The Telemark Nordic Club encompasses just under 3000 acres (1364 hectors) located in mixed forest, and is surrounded by crown land. The chalet is located at 1000 meters (3300 feet) elevation, with the highest trails located at 1280 meters (4200 feet) of elevation. The diverse geography with steams, ponds, forests and grassland is a sanctuary for many animal species.
The reason for the higher than normal animal density is the 112 kilometers of maintained trails are easier for animals to travel in winter, than thick forest, with deep snow. Carnivores follow what can be their prey onto the trail system. Also, there is water and food for most animals. Rather than seeing the animal in winter, you will often see animals tracks in the snow.
There are many species of animals that can be seen on the trails, or in the surrounding forests. Some, like moose or mule dear, are more common than elk or grizzly bear. Some animals can be seen all year around, and some are less common in the winter, such as the black bear. This is because some mammals are hibrinating during the ski season. The best time of the day to see wildlife during the winter is earlier in the day, as animals walk the trails at night, and start to leave the trails when skiers and snowshoers arrive.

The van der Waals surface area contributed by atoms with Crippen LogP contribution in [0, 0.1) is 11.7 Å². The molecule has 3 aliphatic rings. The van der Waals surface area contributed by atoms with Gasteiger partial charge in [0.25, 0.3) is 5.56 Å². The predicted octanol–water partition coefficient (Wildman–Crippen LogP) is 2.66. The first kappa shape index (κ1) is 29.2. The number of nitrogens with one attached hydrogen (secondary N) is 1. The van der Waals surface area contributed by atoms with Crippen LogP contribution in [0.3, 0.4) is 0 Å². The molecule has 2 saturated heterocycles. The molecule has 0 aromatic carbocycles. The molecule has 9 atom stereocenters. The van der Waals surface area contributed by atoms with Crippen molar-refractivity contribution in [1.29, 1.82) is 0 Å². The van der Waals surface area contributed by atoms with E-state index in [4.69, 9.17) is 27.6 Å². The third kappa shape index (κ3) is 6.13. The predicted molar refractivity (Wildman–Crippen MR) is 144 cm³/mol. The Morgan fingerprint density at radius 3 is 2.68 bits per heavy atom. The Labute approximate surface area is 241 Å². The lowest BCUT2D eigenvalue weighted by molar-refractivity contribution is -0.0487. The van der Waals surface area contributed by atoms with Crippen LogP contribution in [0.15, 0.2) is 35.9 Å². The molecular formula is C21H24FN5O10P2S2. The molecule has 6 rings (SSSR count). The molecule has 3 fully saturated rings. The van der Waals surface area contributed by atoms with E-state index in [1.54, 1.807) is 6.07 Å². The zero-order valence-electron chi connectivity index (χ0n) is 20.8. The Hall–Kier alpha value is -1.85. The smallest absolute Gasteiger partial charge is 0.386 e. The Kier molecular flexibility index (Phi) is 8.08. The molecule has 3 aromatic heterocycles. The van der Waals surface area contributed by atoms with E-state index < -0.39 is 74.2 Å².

Following is a list of animals that live at Telemark. The are listed from the most common to the least common. Click on the animals name for an article that describes the animal, and how to recognize their tracks in the snow. A wolverine was seen in daylight on Fern Creek Trail hill in December 2015. If anyone can find a footprint sketch we will include this mammal.